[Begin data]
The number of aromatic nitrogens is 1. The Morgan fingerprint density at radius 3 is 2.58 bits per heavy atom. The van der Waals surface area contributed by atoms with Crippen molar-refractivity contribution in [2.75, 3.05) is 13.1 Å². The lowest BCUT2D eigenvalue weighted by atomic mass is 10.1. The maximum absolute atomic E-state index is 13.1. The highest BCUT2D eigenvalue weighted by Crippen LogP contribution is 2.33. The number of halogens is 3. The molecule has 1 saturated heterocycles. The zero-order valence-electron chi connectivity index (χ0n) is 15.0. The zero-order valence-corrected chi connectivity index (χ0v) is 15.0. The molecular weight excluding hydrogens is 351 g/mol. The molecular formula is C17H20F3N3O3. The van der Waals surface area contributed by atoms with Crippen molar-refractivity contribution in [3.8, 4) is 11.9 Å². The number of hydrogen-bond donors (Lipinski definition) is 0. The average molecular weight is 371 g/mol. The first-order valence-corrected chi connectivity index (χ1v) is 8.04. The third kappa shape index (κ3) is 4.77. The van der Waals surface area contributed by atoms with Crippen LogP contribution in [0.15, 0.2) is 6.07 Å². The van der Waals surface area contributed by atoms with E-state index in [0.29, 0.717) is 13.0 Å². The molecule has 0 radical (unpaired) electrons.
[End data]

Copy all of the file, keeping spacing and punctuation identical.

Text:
The number of aromatic nitrogens is 1. The Morgan fingerprint density at radius 3 is 2.58 bits per heavy atom. The van der Waals surface area contributed by atoms with Crippen molar-refractivity contribution in [2.75, 3.05) is 13.1 Å². The lowest BCUT2D eigenvalue weighted by atomic mass is 10.1. The maximum absolute atomic E-state index is 13.1. The highest BCUT2D eigenvalue weighted by Crippen LogP contribution is 2.33. The number of halogens is 3. The molecule has 1 saturated heterocycles. The zero-order valence-electron chi connectivity index (χ0n) is 15.0. The zero-order valence-corrected chi connectivity index (χ0v) is 15.0. The molecular weight excluding hydrogens is 351 g/mol. The molecular formula is C17H20F3N3O3. The van der Waals surface area contributed by atoms with Crippen molar-refractivity contribution in [3.8, 4) is 11.9 Å². The number of hydrogen-bond donors (Lipinski definition) is 0. The average molecular weight is 371 g/mol. The first-order valence-corrected chi connectivity index (χ1v) is 8.04. The third kappa shape index (κ3) is 4.77. The van der Waals surface area contributed by atoms with Crippen LogP contribution in [0.15, 0.2) is 6.07 Å². The van der Waals surface area contributed by atoms with E-state index in [0.29, 0.717) is 13.0 Å². The molecule has 0 radical (unpaired) electrons.